Interview With Shane Brouwer of Initials Command
Let’s start out by learning a little about the man behind the Initials logo. We hear that you’re a visual effects artist by day and an indie game developer by night – just how long have you been doing this, and do you find that your day job has given you skills that help with game design?
I’ve been in advertising and post production in various roles for six years now. Working in a related field, but not in a video game company, has put me in a position to deliver unique games. Everything that is involved with visual effects and 3D animation can be applied to making a video game. From coding to asset management, even right up to running a project successfully, are all things that I’ve learned how to do effectively from my day job.
Also, being surrounded with talented and dedicated people is quite inspirational!
Tell us a little about your experience with the Flixel game engine. We were pretty impressed to find not only side-scrolling games among the Flixel projects released so far, but also isometric 2D, board games and even visual novels. How easy is it to pick up, and where do its limitations set it? Would you say it’s capable of virtually anything 2D but not 3D?
Flixel is an incredibly versatile engine, open source, and able to be built upon with customizations, which is why you see such a diverse range of games.
For those unfamiliar with the engine, Flixel was coded by Adam Atomic of Canabalt fame, written in ActionScript 3.0 and then brought to iOS by his Semi Secret Software company. It’s my engine of choice for many reasons, and one of them is that it’s so easy to pick it up and start making games. It is a 2D engine and if you’re interested in making a 3D game, Flixel isn’t going to be a good choice.
It looks like Super Lemonade Factory is your biggest Flixel project so far, but what were some of your earlier experiments in this engine, and did you take a lot of lessons away from these that you later applied to Lemonade?
Before starting Super Lemonade Factory, I worked on some smaller games until I felt I had a firm enough understanding of how everything works. The biggest lesson I learned was to let people test my game, and listen to their feedback. It’s so easy to get stuck in a bubble and become concerned with minor imperfections and lose sight of the bigger picture. I distributed the game to a small number of people using TestFlight and had a great response.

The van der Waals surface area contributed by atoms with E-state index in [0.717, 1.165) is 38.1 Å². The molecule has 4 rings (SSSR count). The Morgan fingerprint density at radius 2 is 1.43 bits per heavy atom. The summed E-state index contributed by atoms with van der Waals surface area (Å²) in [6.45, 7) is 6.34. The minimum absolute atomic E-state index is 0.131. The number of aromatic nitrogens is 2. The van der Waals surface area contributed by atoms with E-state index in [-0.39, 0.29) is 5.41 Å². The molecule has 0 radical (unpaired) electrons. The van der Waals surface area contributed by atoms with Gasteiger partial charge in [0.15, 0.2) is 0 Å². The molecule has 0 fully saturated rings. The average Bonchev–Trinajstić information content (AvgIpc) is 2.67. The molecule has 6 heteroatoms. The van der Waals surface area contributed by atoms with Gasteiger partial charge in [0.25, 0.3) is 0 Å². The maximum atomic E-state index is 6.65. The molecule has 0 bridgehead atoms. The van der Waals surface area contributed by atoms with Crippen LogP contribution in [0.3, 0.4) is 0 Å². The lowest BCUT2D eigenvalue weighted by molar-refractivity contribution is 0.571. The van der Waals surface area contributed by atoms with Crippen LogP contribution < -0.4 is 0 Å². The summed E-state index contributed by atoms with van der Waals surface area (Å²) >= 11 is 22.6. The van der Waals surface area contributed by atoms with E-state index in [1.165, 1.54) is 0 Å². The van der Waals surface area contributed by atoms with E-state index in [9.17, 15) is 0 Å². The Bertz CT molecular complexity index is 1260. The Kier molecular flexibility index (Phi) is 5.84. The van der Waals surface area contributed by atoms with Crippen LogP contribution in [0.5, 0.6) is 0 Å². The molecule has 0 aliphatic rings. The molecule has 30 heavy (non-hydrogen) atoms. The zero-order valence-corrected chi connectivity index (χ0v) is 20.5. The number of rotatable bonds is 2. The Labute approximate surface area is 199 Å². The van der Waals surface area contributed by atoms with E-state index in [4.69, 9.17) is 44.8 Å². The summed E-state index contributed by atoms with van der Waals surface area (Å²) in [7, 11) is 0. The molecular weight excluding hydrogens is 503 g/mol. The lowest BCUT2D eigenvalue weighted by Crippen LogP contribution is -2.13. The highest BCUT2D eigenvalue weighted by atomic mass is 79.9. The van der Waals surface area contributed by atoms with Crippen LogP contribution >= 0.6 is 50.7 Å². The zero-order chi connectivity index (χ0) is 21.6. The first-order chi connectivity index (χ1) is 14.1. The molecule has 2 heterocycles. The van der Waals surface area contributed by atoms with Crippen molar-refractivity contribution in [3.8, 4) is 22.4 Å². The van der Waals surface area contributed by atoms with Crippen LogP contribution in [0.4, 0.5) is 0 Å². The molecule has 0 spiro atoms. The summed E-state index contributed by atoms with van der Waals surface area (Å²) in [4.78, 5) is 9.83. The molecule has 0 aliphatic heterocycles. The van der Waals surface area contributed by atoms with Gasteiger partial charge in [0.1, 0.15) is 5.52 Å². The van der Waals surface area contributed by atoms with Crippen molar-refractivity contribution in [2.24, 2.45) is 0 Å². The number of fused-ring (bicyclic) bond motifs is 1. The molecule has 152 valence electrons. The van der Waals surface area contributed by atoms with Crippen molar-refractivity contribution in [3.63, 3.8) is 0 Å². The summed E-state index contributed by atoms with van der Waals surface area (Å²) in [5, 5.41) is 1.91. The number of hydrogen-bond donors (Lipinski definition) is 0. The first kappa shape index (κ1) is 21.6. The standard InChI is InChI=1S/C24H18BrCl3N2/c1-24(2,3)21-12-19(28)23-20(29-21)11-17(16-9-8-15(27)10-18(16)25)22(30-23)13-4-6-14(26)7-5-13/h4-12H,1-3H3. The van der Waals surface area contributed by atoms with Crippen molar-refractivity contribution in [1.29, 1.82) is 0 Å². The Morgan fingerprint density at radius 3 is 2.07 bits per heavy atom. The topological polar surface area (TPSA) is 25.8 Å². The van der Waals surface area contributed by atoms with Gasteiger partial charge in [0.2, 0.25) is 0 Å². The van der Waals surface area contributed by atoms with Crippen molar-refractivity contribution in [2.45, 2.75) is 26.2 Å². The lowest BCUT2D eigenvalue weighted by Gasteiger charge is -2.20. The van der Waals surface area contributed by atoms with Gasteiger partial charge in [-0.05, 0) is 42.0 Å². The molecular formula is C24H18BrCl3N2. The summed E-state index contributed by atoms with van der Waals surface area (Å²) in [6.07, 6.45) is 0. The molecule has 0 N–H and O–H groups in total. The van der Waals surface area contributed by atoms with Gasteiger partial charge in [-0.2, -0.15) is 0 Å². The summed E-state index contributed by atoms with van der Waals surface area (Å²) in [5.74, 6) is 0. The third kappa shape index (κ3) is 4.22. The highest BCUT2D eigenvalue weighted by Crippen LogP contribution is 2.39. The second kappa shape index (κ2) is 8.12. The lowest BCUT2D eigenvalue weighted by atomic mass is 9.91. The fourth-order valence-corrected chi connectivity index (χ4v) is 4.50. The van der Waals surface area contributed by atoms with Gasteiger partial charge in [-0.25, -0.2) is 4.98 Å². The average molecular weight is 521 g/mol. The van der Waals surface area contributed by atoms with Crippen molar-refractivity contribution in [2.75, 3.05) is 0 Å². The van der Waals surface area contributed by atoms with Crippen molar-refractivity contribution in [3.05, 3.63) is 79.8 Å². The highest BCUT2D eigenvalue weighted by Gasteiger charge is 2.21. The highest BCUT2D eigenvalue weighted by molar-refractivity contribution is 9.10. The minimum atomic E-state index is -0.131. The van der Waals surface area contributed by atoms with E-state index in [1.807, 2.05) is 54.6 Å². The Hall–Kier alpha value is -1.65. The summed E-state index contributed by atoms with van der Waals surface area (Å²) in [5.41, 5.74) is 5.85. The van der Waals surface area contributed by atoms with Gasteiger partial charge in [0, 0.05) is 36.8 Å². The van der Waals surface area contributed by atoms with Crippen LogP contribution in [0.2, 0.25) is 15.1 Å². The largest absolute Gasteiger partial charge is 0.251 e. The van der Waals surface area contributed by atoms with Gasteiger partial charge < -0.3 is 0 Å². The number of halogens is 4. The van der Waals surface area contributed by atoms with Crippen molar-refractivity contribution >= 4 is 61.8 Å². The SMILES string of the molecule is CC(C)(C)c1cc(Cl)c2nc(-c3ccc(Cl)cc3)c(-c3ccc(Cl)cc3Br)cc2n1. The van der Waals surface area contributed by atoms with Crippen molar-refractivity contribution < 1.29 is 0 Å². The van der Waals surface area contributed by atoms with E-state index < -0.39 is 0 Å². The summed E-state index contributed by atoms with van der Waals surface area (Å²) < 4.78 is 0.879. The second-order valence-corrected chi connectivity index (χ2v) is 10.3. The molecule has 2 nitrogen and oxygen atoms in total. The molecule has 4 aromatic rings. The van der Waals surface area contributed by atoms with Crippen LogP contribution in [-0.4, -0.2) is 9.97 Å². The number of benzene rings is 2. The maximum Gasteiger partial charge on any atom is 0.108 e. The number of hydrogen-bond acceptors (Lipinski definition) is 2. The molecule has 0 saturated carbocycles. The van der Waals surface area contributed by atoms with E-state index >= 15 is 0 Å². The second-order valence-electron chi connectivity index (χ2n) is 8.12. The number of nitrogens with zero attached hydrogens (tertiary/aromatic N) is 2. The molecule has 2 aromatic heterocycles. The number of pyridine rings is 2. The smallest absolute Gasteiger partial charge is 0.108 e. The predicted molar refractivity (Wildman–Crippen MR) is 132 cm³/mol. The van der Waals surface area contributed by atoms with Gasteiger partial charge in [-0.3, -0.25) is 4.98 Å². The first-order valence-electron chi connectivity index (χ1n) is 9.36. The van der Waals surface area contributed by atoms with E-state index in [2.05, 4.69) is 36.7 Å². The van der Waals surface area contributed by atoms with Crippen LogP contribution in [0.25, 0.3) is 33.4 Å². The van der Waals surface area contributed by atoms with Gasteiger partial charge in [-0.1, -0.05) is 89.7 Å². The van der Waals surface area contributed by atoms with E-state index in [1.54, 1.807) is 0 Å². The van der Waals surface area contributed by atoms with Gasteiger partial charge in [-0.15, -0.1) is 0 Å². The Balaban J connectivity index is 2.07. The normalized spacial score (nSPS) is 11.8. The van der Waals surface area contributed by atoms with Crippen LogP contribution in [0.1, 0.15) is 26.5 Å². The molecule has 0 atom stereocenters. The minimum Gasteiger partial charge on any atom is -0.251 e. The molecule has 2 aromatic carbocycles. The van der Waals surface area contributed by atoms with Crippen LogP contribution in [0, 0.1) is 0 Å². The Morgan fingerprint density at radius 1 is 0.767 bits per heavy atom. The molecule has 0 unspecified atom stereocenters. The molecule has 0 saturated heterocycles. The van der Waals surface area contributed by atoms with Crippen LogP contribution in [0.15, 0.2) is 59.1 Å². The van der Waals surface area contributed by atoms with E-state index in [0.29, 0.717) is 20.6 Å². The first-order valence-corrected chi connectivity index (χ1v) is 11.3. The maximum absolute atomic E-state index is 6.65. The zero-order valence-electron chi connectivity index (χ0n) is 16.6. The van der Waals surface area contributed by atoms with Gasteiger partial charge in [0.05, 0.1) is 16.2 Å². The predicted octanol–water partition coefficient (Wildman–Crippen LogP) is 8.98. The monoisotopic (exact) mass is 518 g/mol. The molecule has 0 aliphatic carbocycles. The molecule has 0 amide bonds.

Being patient with release was something else that I learned along the way. I had great support from Chris at Surprise Attack, who encouraged me to polish the game rather than release it early.
What inspired you to set Lemonade in post-World War II Europe (or at least, we think it’s Europe)? Did historical research end up affecting anything in the game, big or small?
The game is set in a European colony after World War II. I won’t say exactly where, because the discovery is part of the story. All the parts of the story are quite subtle and may require some research on the part of the player, and this is very deliberate. The way I tell the story shows respect for the player; I don’t think stories need to be spelled out.
The story is very much an optional part of the game. You can play every single level and not bother with the story, or you can delve into who these people are and where they live and what gets them out of bed in the morning. As for inspiration, it’s a case where many people I have talked to don’t know much about this part of history, and I felt like there’s a story to tell here.
Did you intend to include the character switching mechanic between Andre and Liselot from the beginning, or did that idea arise sometime after you started developing Lemonade? Were there any gameplay ideas you couldn’t fit in, but might appear in updates or future Initials games?
When I first saw the sprites for the characters that Miguelito created, I knew I couldn’t have either one as only a background character. The game design evolved from there.
I wish I could say I set out with a firm design document to create a game that was based on teamwork and equality, but the game really evolved over time. Implementing the character switching mechanic was really a pivotal point in the development process. It’s when I realized I could make a game that showed how a couple in a relationship, or a team, could be greater than the sum of its parts.
The gameplay feature that I couldn’t fit in was angled tiles. The levels in Super Lemonade Factory are very blocky, and that’s great — some of my favorite platformers are exclusively blocky. There were performance reasons to keep it this way. Angled tiles are definitely on my wish list though, along with two player wireless.